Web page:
Together with some newly found friends, we stayed on top of the jeep. Staying on top (we call it toploading), you have the opportunity to enjoy the view 360 degrees. Abra's beautiful landscape is a thing I didn't want to miss so it's one of the reasons why I toploaded. From Bucay, we reached the town of Manabo, then Boliney.

BUCAY, ABRA

[BUCAY] ► THIS WAS HOW WE TRAVELED TO BOLINEY.

BUCAY, ABRA

[MANABO] ► RISKY LANDSLIDE IN MANABO ON OUR WAY TO BOLINEY

Boliney for the Second Time

Seeing the welcome arch of Boliney reminded me of my 2-week non-stop rainy day motorbike adventures with my friend Elric in 2013 wherein we reached Boliney under the rain so the surrounding was very green. The road was wet and our river/creek crossings were riskier because of the stronger current.

My second visit in Boliney was a dry day so the roads were dusty and the surrounding was not as verdant as my first visit. The supertyphoon Lawin that smashed Northern Luzon last October also left some damages in the town.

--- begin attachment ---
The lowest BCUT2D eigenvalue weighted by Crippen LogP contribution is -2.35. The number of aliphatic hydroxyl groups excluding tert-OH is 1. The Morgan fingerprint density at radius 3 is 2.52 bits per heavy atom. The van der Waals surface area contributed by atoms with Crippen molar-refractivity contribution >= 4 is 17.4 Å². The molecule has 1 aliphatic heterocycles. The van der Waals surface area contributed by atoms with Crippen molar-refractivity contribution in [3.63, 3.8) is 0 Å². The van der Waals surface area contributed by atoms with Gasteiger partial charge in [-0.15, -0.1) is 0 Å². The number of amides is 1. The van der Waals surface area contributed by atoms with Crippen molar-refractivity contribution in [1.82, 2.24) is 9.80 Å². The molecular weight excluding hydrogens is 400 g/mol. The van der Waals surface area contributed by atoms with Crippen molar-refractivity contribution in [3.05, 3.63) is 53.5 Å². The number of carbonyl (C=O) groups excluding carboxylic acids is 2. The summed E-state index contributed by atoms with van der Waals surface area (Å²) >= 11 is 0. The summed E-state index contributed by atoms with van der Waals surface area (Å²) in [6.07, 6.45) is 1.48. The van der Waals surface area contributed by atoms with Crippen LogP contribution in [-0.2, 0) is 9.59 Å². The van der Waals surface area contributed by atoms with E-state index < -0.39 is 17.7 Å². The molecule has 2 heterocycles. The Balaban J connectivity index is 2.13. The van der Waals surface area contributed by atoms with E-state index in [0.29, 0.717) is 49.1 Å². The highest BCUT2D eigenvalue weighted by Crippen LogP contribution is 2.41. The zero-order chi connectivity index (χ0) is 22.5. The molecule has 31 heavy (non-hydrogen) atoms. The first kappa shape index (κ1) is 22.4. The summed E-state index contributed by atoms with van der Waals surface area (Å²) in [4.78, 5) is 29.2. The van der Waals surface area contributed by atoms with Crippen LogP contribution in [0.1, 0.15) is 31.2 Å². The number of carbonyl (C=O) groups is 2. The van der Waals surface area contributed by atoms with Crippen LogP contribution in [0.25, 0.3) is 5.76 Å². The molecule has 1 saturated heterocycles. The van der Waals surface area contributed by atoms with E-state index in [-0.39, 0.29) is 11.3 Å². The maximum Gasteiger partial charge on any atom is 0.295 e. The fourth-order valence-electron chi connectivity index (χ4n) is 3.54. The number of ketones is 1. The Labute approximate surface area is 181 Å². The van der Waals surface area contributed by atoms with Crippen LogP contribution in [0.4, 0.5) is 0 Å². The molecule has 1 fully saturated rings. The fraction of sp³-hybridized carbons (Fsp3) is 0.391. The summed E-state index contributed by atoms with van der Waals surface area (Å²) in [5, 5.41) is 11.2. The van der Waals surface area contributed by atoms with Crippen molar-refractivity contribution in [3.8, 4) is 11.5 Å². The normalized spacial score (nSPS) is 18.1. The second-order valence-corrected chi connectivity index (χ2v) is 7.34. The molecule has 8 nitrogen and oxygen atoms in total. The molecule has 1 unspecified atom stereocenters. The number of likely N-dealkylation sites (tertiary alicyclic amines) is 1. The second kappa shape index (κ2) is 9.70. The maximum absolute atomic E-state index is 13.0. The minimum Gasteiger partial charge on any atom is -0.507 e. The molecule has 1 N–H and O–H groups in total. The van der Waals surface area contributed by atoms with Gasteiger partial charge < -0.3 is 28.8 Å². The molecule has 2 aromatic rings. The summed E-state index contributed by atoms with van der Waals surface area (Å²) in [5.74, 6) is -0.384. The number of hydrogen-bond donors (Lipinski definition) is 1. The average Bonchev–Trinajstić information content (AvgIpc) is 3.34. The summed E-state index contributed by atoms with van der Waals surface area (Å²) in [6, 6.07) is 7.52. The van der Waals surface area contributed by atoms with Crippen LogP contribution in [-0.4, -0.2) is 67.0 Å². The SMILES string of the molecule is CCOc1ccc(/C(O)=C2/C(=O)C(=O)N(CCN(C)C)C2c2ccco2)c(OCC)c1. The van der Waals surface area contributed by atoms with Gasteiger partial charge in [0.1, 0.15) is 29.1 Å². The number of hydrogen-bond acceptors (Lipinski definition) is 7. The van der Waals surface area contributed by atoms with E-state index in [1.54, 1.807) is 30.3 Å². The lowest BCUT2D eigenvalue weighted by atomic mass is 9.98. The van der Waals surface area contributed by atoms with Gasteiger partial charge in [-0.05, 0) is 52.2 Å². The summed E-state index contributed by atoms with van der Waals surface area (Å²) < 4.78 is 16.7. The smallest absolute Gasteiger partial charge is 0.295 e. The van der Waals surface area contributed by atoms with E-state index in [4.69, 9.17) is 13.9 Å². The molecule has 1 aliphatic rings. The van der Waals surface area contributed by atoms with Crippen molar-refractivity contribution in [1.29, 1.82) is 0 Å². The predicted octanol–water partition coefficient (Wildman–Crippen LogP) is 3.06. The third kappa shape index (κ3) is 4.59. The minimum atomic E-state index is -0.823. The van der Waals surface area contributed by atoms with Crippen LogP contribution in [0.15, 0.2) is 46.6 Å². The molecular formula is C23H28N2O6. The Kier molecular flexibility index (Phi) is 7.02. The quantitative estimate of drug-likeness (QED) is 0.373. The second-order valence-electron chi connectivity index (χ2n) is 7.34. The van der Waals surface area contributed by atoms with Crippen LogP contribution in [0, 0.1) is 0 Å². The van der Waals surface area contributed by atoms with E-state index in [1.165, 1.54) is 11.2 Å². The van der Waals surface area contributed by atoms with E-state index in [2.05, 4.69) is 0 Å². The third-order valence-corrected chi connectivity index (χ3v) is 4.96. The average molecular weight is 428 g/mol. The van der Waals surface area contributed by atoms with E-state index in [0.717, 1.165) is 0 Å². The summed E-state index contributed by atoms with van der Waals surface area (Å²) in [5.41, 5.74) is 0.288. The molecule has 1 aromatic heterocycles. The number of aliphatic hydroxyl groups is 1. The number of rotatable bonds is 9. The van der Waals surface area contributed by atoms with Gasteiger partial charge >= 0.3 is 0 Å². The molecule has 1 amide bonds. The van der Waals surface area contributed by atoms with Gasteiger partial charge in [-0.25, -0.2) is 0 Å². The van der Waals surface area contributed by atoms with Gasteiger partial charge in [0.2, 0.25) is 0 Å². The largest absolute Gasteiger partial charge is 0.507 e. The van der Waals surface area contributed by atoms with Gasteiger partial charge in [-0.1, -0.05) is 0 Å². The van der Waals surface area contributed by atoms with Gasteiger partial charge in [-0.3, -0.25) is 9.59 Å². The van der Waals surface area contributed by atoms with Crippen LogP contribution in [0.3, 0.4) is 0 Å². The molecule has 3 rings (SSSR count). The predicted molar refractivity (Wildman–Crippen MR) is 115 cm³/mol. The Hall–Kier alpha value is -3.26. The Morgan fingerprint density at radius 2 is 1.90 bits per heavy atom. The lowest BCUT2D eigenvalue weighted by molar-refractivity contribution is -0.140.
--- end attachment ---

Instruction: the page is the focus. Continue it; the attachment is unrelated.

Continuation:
It felt good to be back in Boliney. The smile on my face was big. Traveling is also like love life, it's sweeter the second time around.

We finally reached our jump-off at Bgry Bao-yan where we were briefed about our itinerary, our trail and on what to expect. The local guides told us that the trek would be harder than usual because supertyphoon Lawin destroyed the hunter trails. Although it sounded a little worrisome for me, there's no way of turning back. It's a golden rule in mountaineering to finish what you've started. Backing out means trouble for the whole team.